Google’s long-standing plan to disable third-party cookies in Chrome is almost finished with its first stage. Google said it will progressively start enabling the Privacy Sandbox tools for Chrome developers planning to replace third-party tracking cookies with privacy-preserving API alternatives after Chrome’s press release on July 18th.
Although there are still numerous phases to be taken before Google completes its Privacy Sandbox rollout, shipping these APIs is a significant step toward the company’s ultimate goal of completely phasing out third-party cookies. For now, Google is putting efforts into enabling an opt-in testing mode that will allow advertisers to experiment with the Sandbox tools without cookies towards the latter part of 2023 and to turn off third-party cookies for 1% of Chrome users sometime in Q1 2024.
The Chrome Developers blog for Chrome 115 has detailed information on the new “relevance and measurement” APIs. These include the Attribution Reporting API, which tracks when ad clicks or views result in conversions, the Topics API, which classifies a user’s interests based on their web usage without disclosing the information to advertisers, and the Protected Audience API (previously known as FLEDGE), which enables relevant ads to be channeled to users based on their prior interactions with the advertiser.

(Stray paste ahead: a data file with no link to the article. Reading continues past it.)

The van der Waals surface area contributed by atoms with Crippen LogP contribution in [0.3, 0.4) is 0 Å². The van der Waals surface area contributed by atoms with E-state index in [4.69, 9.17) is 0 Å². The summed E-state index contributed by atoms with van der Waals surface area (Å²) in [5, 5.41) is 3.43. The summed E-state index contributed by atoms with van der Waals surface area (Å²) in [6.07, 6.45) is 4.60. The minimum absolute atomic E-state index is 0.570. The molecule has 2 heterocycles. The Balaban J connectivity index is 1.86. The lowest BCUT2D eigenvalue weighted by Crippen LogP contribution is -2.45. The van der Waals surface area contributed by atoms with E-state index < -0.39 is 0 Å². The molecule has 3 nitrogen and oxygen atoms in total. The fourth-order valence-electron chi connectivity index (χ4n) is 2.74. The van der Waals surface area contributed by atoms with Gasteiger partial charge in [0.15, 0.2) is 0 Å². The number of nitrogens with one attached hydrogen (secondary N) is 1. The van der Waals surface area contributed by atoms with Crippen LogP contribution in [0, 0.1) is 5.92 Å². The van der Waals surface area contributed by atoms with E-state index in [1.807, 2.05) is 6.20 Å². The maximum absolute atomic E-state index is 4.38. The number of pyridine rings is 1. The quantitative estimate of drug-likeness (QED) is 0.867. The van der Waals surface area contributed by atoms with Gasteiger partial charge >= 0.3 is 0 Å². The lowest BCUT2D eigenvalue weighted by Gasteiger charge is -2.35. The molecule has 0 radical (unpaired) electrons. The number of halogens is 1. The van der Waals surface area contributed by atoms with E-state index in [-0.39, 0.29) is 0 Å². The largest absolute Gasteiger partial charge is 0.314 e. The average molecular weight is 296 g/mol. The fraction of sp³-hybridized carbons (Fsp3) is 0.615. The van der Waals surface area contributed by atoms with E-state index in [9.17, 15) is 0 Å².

To enable Google to monitor any possible concerns, the APIs will first be enabled for a small number of Chrome developer browser instances. As the rollout advances, this number will gradually expand. Similar to this, just a small subset of the new APIs will be activated for some groups of Chrome developers throughout this rollout, making it simpler to identify and isolate problems with particular APIs.
Google claims that this process of implementation will probably commence next week, effective July 24, and that it plans to enable the APIs for about 35% of browsers for the time being. The company plans to increase this to 60% by the beginning of August, with the objective of activating APIs for 95% of Chrome 115 browsers around the time that Chrome 116 is anticipated to be freely accessible in mid-August. The majority of the earlier limited access testing groups should currently be using all of the relevance and measurement APIs, according to Google, which plans to keep “only small, isolated groups” without using all of the APIs.
Third-party cookies were supposed to be phased out by Google in late 2023, however, the initiative has been postponed due to a number of onboarding concerns and regulatory concerns. The Competition and Markets Authority (CMA) of the UK released its guidelines for third parties testing Google’s Privacy Sandbox tools in June after earlier expressing worries that the new strategy would unfairly benefit the search giant’s own advertising business. The CMA approved Google’s proposals back in 2022, and the company said it “will continue working closely with the CMA” before taking any further action to completely ban third-party cookies (provided that Google adheres to the list of pledges it made to obtain approval).